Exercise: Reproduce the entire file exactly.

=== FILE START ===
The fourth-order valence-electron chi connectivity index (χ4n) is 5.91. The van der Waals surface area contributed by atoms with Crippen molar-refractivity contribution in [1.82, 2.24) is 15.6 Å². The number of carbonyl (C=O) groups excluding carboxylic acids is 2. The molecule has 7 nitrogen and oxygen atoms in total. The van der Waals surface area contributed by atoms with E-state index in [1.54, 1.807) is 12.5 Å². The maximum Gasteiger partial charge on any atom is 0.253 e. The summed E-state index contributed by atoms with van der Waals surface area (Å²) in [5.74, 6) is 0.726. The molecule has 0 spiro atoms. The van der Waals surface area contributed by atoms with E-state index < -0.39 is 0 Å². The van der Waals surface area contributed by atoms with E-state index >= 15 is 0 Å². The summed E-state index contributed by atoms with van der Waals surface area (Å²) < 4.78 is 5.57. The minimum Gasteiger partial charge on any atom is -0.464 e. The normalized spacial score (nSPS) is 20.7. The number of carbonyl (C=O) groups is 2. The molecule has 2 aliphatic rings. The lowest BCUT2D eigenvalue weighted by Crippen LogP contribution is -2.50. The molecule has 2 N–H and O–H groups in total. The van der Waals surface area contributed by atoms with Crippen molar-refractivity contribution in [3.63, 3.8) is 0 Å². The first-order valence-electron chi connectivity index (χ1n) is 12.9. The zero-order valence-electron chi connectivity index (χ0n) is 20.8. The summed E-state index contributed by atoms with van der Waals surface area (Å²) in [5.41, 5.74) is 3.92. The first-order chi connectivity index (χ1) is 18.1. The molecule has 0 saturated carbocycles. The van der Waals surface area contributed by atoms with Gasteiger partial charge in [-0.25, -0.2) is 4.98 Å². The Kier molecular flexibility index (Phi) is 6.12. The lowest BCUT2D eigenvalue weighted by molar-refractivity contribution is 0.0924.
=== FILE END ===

The fourth-order valence-electron chi connectivity index (χ4n) is 5.91. The van der Waals surface area contributed by atoms with Crippen molar-refractivity contribution in [1.82, 2.24) is 15.6 Å². The number of carbonyl (C=O) groups excluding carboxylic acids is 2. The molecule has 7 nitrogen and oxygen atoms in total. The van der Waals surface area contributed by atoms with E-state index in [1.54, 1.807) is 12.5 Å². The maximum Gasteiger partial charge on any atom is 0.253 e. The summed E-state index contributed by atoms with van der Waals surface area (Å²) in [5.74, 6) is 0.726. The molecule has 0 spiro atoms. The van der Waals surface area contributed by atoms with E-state index < -0.39 is 0 Å². The van der Waals surface area contributed by atoms with E-state index >= 15 is 0 Å². The summed E-state index contributed by atoms with van der Waals surface area (Å²) < 4.78 is 5.57. The minimum Gasteiger partial charge on any atom is -0.464 e. The normalized spacial score (nSPS) is 20.7. The number of carbonyl (C=O) groups is 2. The molecule has 2 aliphatic rings. The lowest BCUT2D eigenvalue weighted by Crippen LogP contribution is -2.50. The molecule has 2 N–H and O–H groups in total. The van der Waals surface area contributed by atoms with Crippen molar-refractivity contribution in [3.63, 3.8) is 0 Å². The first-order valence-electron chi connectivity index (χ1n) is 12.9. The zero-order valence-electron chi connectivity index (χ0n) is 20.8. The summed E-state index contributed by atoms with van der Waals surface area (Å²) in [5.41, 5.74) is 3.92. The first-order chi connectivity index (χ1) is 18.1. The molecule has 0 saturated carbocycles. The van der Waals surface area contributed by atoms with Gasteiger partial charge in [-0.25, -0.2) is 4.98 Å². The Kier molecular flexibility index (Phi) is 6.12. The lowest BCUT2D eigenvalue weighted by molar-refractivity contribution is 0.0924.